Washington, London: A study in contrasts over Syria debate


McClatchy Washington Bureau

The British Parliament spent Thursday slugging it out over Syria. The U.S. Congress stayed away. For the fourth straight week.

If you want a rousing debate over whether the United States should launch a military strike against the Syrian regime, you’ll have to head overseas or surf the Internet and find a British site.

“In Great Britain, Prime Minister David Cameron has called the House of Commons home from vacation to deliberate over the use of force in Syria,” said Sen. Ted Cruz, R-Texas, while “in Washington, D.C., crickets are chirping.”

Congressional leaders are being briefed, usually by phone, by Obama administration officials. Leaders are not ruling out summoning Congress back, but “it’s hard to say whether that could be necessary until we know what the White House is actually planning to do, if anything,” said Michael Steel, spokesman for House Speaker John Boehner of Ohio.

But many rank-and-file members want to know more, lots more, and dozens say they’re ready to return to Washington.

“We stand ready to come back into session, consider the facts before us, and share the burden of decisions made regarding U.S. involvement in the quickly escalating Syrian conflict,” said a letter signed by 98 Republicans and 18 Democrats in the House of Representatives.

Some analysts suspect the real reason Congress is not in session to address the Syria question is that leaders, as well as the White House, fear political chaos. Debate could be intense and ugly, and a vote on whether to back military action is not, as intelligence officials might say, a slam dunk.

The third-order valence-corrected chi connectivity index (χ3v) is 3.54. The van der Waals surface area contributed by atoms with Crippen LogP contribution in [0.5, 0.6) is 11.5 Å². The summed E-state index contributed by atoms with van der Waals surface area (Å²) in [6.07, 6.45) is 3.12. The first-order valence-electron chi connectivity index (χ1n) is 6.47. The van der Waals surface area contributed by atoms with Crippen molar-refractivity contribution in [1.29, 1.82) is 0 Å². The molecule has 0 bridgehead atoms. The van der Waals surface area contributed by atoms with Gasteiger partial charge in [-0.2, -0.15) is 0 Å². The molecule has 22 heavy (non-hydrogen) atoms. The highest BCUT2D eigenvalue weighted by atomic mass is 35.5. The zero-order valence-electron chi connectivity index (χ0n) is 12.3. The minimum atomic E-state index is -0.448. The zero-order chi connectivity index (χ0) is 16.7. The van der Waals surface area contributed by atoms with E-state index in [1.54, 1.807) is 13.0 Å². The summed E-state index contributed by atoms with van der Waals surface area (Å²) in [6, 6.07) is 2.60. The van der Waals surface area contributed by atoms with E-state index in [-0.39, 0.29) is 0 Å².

“The administration doesn’t want a vote. It would be messy,” said Ilya Shapiro, senior fellow in constitutional studies at the libertarian Cato Institute.

Both parties could endure very public schisms. A solid core of Republicans have signaled their distaste for military action. Rep. Lynn Jenkins, R-Kan., noted there is “no threat to our homeland,” a view echoed by others. Obama also faces trouble from his own party. “Frankly, I’m skeptical about getting involved in another action in the Middle East. I don’t think it’s turned out well,” said Rep. Zoe Lofgren, D-Calif.

White House spokesman Josh Earnest did not say Thursday whether Congress should return to Washington to debate or vote on any intervention in Syria, but he said repeatedly that the White House was seeking lawmakers’ consultation.

“I’m not ruling out future briefings that might include every member of Congress,” Earnest said.

And so, Thursday, London and Washington remained worlds apart.

At the Capitol, one could walk from the House of Representatives side to the Senate side, which takes about half an hour, and encounter only a half-dozen people, none of them members of Congress.

Parliament, on the other hand, was rocking. Members had been summoned for an emergency session to vote on military action, and Prime Minister Cameron explained the situation. Votes are expected soon.

In Washington, the longer Congress is gone, the harder it will be to call it back. Labor Day weekend is a popular time for campaigning. Two days after the holiday, the Jewish New Year begins at sunset, and the observance lasts for many until Friday night.

And then it’s the weekend, with lawmakers officially due back in Washington on Monday, Sept. 9, at least for a while. Eleven days later, the House is scheduled to leave for a nine-day September recess.

Anita Kumar and William Douglas of the Washington Bureau contributed to this story.

Email: dlightman@mcclatchydc.com Twitter: @lightmandavid

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